Live Story

"Our Nakba is ongoing, in light of the continuing abandonment, of which my grandad often talked to me before his death. We Palestinians no longer live dreaming [of a better future], we no longer expect anyone to come and defend us, or for an Arab army to intervene to protect us from the occupation," Jazzar says. 

"All the powers of the world stand behind Israel, as for us, justice is on our side, and this is what makes us strong, and patient. My grandfather didn't believe in peace with the occupation. He used to say that peace with the occupier meant relinquishing your rights, and he'd repeat this to me. If my grandfather were alive today, he would weep at our situation."

Displaced dream to return to the camps of their ancestors

Even before October 7, Gaza's people lived in dire conditions, especially in the refugee camps. The crises were intensifying with the continuation of Israel's suffocating siege.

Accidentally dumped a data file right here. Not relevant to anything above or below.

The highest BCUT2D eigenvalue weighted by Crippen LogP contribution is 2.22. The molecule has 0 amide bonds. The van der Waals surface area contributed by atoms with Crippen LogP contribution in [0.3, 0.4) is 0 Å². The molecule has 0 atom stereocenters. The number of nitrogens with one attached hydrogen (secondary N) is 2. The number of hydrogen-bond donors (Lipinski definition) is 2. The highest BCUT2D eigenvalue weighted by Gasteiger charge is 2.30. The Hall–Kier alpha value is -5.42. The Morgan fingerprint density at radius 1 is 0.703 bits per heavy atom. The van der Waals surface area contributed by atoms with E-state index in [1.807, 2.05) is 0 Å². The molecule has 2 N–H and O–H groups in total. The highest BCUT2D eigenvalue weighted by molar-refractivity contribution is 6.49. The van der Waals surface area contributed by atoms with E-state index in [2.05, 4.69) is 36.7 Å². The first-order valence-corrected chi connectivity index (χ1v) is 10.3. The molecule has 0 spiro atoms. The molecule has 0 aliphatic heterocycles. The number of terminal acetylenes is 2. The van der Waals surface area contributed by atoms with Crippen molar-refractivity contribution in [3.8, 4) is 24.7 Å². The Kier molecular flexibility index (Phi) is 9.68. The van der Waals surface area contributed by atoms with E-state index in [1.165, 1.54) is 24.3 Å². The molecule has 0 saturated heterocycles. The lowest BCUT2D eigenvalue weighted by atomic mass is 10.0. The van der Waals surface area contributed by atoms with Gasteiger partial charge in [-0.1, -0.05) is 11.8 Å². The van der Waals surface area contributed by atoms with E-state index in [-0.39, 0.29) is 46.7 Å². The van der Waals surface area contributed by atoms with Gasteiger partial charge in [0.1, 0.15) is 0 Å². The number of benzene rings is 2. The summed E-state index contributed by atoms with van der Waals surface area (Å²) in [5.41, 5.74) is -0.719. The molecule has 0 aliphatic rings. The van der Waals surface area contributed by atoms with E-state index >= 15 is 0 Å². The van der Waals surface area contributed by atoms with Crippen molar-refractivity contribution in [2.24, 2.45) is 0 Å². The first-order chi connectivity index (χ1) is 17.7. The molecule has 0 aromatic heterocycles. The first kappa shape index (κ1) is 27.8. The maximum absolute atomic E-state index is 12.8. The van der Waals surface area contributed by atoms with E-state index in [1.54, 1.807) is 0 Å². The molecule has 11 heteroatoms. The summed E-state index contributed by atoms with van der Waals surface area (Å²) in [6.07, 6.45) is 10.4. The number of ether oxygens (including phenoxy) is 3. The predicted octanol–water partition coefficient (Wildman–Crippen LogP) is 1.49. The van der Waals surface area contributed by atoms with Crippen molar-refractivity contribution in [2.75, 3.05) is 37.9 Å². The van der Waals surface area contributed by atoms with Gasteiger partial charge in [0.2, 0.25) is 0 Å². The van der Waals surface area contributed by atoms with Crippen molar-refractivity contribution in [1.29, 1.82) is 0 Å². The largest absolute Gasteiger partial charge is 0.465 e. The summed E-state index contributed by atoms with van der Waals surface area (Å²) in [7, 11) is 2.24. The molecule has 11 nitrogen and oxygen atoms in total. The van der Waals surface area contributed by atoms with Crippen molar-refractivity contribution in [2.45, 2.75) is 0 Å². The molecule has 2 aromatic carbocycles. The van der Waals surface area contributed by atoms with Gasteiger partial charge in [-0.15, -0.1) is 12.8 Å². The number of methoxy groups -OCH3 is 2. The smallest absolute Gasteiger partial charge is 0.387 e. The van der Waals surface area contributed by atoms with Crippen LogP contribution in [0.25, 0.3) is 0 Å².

This exacerbated the levels of unemployment and poverty in Gaza, as well as prevented urban construction due to a lack of materials. 

The displaced Palestinians have given Gaza's camps the names of their displaced villages. 

"My family's roots go back to the Batani al-Gharbi village, a few dozen kilometres from the Gaza Strip. We had a house of stone and I grew up dreaming of going back to that house. I heard so many stories about it from my grandfather, who would cry every time he spoke about returning before he passed away. He wanted to die in his home, in his village," says 38-year-old Muslih.

"We are living with the hope of returning to our homes that the occupation expelled our grandparents from. I may not return, but maybe my son will."

Live Story